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When to Harvest Carrots

Carrots are a fun and rewarding crop to grow in the vegetable garden. Tiny seeds produce brightly colored root vegetables packed with beta carotene and vitamin A. Varieties from your garden can be flavorful, colorful, and provide a satisfying crunch.

Carrots are traditionally orange in hue, but colors can vary from red to yellow to vibrant purple, adding a rainbow of color and vitamins to the dinner plate. They are a hardy and popular root vegetable that can be grown successfully in almost any climate and can be eaten fresh or cooked in various ways, including in soups and stews.

Carrots produce a showy green plant that adds a unique texture to the garden bed, but since the crop is formed below the soil line, it can be tricky to gauge when to harvest carrots. While a young carrot can make a lovely garnish or addition to a salad, there is nothing quite like the intense flavor of a fully developed carrot.

Follow our guide to learn when to harvest carrots so that you can enjoy the bounty of crunchy, vitamin-rich goodness that carrots bring from garden to table.

The top of carrots sticking out the ground

When to Harvest Carrots

Before you start growing carrots it’s important to answer the question, how long do carrots take to grow? Traditionally, carrots have a maturation period of 55 to 100 days, depending on the variety. You can expect baby carrots to be ready in about half of the time, ranging from 30 to 50 days. Carrots come in an array of sizes, and different varieties of carrots have different time frames before they reach full maturity. Consult the back of the seed packet for the best guidelines on when to harvest carrots at their peak of ripeness.

Signs that Carrots are Ready to Harvest

So how do you know when to pick carrots? In addition to estimated maturation periods, some visual signs can cue gardeners to when their carrots are prime for picking. When carrots are fully grown, they peek out of the soil a bit underneath their fernlike fountain of leaves. You will notice what is called the ‘taproot’ of the crop emerging from the soil. Inspect the carrot’s size, and if it is about an inch in circumference, it is ready to pull.

How to Harvest Carrots

  1. Harvest your carrots according to the estimated maturation dates on their seed packets.
  2. Look closely at the base of the green growth of your carrot plant. You should see a bulge of carrot, known as the taproot, peeking out of the soil. This likely means that the carrot has outgrown its space in the garden, and it is ready for pulling.
  3. Do a test and harvest one or two carrots first to check their growth.
  4. Harvest the carrots by taking hold of the top of the root and jostling it to loosen it from the soil.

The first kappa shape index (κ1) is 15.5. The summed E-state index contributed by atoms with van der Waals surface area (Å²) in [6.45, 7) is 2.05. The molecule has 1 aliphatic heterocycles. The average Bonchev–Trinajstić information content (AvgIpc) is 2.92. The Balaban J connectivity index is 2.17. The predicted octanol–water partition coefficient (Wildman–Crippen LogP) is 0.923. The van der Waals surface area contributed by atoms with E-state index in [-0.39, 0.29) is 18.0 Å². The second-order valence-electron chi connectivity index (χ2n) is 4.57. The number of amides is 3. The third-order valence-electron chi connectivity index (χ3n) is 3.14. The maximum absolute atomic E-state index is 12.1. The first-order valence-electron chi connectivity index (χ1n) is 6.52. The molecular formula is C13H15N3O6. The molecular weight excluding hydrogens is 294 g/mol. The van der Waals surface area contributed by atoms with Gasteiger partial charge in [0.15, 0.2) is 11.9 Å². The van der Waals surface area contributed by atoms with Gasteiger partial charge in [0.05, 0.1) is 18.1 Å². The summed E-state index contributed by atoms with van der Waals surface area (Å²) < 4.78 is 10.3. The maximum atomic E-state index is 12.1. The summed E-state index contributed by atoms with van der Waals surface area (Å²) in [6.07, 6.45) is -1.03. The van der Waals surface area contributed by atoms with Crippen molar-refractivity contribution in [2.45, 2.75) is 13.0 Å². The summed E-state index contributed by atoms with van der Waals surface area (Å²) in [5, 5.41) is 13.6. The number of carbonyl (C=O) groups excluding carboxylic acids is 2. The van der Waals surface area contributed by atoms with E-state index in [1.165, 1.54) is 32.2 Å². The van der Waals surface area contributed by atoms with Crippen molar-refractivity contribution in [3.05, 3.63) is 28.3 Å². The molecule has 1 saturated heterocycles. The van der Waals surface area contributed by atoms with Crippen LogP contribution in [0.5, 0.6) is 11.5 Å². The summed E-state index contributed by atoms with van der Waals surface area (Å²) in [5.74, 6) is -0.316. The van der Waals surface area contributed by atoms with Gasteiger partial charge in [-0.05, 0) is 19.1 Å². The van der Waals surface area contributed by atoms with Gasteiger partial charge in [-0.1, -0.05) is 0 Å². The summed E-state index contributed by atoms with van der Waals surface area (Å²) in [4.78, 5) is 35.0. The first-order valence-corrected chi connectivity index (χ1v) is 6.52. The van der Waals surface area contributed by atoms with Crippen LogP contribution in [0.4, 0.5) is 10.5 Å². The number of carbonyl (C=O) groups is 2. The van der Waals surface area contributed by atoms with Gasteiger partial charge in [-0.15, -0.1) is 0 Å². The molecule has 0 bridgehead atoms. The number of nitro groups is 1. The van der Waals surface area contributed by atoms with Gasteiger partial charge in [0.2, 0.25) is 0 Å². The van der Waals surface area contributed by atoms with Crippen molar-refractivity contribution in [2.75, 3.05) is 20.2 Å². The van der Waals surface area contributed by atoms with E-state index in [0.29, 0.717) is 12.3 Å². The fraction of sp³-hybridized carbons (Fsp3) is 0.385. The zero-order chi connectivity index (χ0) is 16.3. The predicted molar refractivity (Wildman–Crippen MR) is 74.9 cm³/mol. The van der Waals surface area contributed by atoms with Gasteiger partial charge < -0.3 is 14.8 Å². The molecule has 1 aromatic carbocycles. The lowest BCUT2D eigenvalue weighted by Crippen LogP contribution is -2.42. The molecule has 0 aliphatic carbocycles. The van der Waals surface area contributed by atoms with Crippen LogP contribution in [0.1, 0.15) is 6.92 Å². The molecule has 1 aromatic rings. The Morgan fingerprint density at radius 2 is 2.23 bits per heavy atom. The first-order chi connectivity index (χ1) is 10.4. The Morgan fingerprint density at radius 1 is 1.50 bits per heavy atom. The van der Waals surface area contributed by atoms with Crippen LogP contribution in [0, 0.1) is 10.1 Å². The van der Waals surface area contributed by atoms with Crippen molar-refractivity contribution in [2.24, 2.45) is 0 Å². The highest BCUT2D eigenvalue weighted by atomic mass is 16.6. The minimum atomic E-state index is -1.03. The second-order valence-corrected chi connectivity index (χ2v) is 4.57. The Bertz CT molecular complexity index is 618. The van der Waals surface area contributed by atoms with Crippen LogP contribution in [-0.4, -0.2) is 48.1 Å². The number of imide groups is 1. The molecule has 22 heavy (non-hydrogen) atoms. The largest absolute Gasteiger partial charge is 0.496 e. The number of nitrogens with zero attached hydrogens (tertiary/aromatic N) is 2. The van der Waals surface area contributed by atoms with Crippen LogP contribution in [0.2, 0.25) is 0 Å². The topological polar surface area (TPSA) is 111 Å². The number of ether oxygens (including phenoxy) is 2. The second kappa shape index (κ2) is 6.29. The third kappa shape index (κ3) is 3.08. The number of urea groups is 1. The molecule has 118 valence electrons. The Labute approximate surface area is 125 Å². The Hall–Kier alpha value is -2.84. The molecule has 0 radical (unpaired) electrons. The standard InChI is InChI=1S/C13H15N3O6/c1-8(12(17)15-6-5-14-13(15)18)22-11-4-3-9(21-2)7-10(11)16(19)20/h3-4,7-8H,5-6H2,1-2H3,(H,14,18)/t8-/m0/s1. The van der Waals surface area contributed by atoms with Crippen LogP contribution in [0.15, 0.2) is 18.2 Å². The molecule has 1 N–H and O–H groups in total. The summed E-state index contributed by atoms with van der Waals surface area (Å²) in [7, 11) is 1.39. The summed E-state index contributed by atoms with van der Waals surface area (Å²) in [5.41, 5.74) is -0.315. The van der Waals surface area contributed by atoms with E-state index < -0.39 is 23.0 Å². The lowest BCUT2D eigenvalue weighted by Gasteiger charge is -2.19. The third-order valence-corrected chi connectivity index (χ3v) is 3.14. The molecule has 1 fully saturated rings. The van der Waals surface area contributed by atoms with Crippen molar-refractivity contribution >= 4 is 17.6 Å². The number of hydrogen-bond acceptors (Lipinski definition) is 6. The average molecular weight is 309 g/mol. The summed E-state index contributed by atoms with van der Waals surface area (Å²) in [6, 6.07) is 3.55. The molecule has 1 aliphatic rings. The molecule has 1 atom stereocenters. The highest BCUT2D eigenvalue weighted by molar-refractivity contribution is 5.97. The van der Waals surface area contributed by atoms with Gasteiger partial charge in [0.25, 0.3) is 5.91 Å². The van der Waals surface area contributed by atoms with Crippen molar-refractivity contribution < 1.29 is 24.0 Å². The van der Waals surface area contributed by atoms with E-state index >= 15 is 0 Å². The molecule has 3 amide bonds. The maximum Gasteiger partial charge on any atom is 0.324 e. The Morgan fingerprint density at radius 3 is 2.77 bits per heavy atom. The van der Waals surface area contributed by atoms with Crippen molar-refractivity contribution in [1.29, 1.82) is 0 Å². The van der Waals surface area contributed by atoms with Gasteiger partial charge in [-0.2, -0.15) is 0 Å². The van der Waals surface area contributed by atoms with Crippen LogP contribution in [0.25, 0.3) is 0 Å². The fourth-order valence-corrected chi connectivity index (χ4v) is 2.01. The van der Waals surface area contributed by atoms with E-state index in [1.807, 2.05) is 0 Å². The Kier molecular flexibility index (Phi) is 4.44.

5. Pull the carrot straight up and out of the soil and rinse it thoroughly before eating.
  6. If the carrot is still difficult to remove from the soil, gently loosen the ground around the carrot with a garden spade.
Basket of freshly harvested yellow, white, orange, and purple carrots.

Carrot Companion Plants

Companion planting helps create an ideal growing environment by attracting beneficial pollinators such as bees and butterflies, enriching the soil, and repelling damaging insects. It can also significantly improve the overall health of your garden and increase the size of your harvest.

A few great carrot companion plants include:

  • Leeks
  • Flax
  • Onion
  • Chives
  • Lettuce
  • Tomatoes
* Avoid planting dill, cilantro, and parsnips near your carrots as they can attract damaging insects.

Carrot Growing Tips

You can extend your gardening season and the growth of your carrot crops earlier into the spring or later into the fall by using protective gardening devices such as row covers, greenhouses, or cold frames. It is also beneficial to add a robust layer of mulch around your carrots to overwinter the crop in many planting zones.

Storing Carrots

Unlike many garden vegetables, carrots can be left in the soil for storage until you are ready to use them, provided that there isn’t a deep freeze. Mulch plants well if using this method.

Carrots store very well. Trim greens to about one inch and keep them in a refrigerator for two to three months or blanch them and freeze your harvest for several months.

A bunch of yellow, orange, and purple carrots.

Recommended Carrot Varieties

  • Caracas‘ and ‘Short and Sweet‘ are great options that produce shorter carrots that don’t have to grow as deep into the soil. Consider these flavorful compact varieties in containers and raised beds where planting depth is a concern.
  • Little Fingers‘ are early to mature in the garden, making them a very rewarding early season favorite. Since they are small and slender, they can be planted together more closely in the garden, making them a great space-saving variety.
  • Deep Purple Hybrid,’ ‘Purple Dragon‘ and ‘Kaleidoscope‘ varieties will add tons of color to your plates.
  • Hercules,’ ‘Nelson,’ and ‘Tendersweet‘ are great classic carrot varieties.

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Carrot growing in the ground with text, "When to Harvest Carrots"
A bunch of yellow, orange, and purple carrots with text, "9 Unique Carrots Varieties"

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